Burning Down the Farm
As we typically do every late winter, we helped burn some of the ground on the farm to help establish more healthy plants and ecosystems. The fire kills weeds and invading trees and fosters the growth of soil nourishing prairie grasses. On this particular time, my wife asked to take over my job of running the drip torch to light the fires. I took over her job and drove around in a utility vehicle to mop up any fire that threatened to go where we didn't want it too and to haul people and tools to various points around the farm so that they could minimize that amount of time walking. It was definitely the easier of the two jobs but it was nice to have a change or perspective.
Burning is an art and requires one to balance geography, weather conditions and skills such as backfiring. But we've been doing this since I was a teenager and so we do pretty well these days. This day was one day of sun between very windy days full of precipitation. It was probably going to be the only day to do the prescribed burns we had to do this year so it worked out though the fires when we started certainly didn't burn as hot as they did by the time we quit in late afternoon. The most important part was that is was completed safely.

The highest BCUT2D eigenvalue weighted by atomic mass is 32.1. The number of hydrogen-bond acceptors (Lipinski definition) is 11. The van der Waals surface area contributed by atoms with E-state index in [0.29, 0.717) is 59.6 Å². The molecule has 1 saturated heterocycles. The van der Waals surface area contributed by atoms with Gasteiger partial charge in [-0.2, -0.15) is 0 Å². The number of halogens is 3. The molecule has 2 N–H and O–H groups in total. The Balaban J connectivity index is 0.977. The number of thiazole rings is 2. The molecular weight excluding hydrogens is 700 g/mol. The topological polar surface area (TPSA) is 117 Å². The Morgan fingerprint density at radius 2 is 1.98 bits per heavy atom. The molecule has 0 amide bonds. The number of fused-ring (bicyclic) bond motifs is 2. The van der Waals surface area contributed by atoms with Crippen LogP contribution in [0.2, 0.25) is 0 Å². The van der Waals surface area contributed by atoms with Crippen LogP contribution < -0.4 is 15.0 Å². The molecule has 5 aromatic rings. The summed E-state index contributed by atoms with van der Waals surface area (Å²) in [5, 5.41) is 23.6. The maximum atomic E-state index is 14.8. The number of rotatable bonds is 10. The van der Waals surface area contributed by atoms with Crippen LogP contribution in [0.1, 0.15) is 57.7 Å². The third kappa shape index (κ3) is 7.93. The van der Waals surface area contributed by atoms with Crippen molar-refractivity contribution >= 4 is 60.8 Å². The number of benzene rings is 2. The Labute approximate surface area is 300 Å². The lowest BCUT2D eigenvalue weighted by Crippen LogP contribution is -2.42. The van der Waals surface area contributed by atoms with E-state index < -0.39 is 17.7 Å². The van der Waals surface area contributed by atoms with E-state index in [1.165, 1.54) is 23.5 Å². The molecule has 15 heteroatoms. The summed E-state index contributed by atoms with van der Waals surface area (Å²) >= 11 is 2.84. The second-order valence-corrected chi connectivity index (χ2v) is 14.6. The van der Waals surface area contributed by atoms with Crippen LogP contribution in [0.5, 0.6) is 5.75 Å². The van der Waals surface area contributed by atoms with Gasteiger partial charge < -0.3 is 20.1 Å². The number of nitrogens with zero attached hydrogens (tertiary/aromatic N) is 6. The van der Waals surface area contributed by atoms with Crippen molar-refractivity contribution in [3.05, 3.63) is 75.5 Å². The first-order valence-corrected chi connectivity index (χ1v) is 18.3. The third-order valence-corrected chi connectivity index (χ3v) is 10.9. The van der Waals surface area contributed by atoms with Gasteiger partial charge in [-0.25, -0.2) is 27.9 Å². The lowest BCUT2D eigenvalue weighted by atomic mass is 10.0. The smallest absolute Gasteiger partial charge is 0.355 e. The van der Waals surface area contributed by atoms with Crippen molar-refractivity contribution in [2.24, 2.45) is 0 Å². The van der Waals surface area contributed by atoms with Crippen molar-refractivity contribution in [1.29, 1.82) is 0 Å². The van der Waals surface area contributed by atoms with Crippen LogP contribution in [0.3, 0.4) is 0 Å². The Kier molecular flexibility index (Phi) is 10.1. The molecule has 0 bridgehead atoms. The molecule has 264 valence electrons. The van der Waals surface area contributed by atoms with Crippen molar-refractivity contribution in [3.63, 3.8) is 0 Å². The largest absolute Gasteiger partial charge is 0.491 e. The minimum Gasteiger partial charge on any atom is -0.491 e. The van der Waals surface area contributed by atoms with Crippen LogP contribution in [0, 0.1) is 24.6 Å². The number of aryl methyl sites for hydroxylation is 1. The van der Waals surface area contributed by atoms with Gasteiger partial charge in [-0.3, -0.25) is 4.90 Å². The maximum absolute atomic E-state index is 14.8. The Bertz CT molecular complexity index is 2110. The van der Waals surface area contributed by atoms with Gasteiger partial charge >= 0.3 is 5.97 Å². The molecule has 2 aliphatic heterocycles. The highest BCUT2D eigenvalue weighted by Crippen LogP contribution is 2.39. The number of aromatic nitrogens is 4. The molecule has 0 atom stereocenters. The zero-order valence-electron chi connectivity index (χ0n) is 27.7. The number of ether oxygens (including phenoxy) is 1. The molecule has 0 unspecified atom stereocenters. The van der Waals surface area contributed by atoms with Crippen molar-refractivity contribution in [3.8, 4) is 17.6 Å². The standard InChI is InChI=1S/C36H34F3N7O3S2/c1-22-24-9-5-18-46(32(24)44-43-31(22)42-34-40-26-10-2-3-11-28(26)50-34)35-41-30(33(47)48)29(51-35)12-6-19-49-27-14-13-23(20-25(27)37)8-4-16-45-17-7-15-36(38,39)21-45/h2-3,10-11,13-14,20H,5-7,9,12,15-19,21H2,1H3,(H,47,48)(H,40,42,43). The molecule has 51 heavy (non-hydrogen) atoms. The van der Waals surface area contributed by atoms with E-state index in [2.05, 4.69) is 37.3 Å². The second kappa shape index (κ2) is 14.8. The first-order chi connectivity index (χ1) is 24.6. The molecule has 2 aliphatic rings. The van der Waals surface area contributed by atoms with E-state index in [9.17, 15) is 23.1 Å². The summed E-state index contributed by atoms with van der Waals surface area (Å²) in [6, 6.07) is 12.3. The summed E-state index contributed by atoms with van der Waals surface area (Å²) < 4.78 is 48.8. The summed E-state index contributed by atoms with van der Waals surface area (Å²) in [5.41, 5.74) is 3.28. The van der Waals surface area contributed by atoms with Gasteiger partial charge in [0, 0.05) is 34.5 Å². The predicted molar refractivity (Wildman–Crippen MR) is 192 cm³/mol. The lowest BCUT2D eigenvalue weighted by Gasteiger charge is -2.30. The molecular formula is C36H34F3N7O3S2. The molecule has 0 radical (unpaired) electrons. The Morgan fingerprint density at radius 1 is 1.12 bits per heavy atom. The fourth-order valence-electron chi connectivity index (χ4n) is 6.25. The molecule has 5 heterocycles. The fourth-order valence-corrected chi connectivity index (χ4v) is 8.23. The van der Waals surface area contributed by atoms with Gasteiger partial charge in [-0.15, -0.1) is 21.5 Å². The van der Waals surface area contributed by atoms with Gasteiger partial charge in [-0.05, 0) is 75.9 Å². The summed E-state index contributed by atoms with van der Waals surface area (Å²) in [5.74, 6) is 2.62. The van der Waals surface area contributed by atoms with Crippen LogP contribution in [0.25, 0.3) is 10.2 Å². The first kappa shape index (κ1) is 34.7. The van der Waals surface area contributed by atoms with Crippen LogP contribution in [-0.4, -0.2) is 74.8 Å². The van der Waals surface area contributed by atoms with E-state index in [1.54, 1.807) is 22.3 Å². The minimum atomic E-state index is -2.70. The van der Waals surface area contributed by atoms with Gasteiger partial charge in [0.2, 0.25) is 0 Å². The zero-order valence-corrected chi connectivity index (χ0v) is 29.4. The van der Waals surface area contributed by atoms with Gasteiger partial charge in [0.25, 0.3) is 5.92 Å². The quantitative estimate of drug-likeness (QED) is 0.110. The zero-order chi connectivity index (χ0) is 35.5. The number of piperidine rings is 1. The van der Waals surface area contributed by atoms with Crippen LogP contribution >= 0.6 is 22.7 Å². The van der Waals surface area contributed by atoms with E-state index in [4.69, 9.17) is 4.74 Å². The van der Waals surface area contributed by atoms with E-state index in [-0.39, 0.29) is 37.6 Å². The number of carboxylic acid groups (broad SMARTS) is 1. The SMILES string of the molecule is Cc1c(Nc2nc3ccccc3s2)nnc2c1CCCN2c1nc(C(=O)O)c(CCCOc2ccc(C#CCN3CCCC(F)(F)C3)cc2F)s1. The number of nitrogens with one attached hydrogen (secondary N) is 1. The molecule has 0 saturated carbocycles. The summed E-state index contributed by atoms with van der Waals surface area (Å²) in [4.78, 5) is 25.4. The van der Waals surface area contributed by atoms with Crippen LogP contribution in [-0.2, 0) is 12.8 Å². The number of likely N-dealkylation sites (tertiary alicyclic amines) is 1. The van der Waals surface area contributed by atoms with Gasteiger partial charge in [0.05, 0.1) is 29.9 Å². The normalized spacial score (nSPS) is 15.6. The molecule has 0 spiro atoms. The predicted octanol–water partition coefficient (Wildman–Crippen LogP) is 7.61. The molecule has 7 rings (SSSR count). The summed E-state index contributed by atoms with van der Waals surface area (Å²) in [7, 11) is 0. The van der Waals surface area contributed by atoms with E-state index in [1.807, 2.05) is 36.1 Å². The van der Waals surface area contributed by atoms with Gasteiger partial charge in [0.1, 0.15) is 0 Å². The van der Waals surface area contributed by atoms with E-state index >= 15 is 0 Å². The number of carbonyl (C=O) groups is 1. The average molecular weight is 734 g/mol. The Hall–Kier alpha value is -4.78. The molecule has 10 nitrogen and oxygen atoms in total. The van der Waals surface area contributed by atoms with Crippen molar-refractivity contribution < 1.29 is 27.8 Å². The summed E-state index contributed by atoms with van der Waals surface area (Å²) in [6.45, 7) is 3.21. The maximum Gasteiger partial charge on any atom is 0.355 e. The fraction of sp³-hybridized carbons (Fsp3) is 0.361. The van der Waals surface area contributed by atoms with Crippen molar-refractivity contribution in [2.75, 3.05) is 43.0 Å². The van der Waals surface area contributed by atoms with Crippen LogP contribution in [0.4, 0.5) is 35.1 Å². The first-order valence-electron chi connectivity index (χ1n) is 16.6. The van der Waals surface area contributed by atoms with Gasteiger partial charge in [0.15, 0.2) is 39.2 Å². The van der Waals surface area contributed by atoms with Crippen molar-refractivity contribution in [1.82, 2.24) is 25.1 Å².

After we completed a patch, all that should be left behind are blackened ashes and anthills. These were tiny compared to another plot that we burn every so many years but they are still big enough to pay attention to when driving around in the utility vehicle.
Occasionally we find other things like this spike buck I ran into. Due to the trampled nature of the grass due to those that ate his flesh, the fire just burned around his final resting spot.
It was a nice day to be outside and my wife was really tuckered out by the time we got home. I have a feeling that next year I will be back on drip torch duty.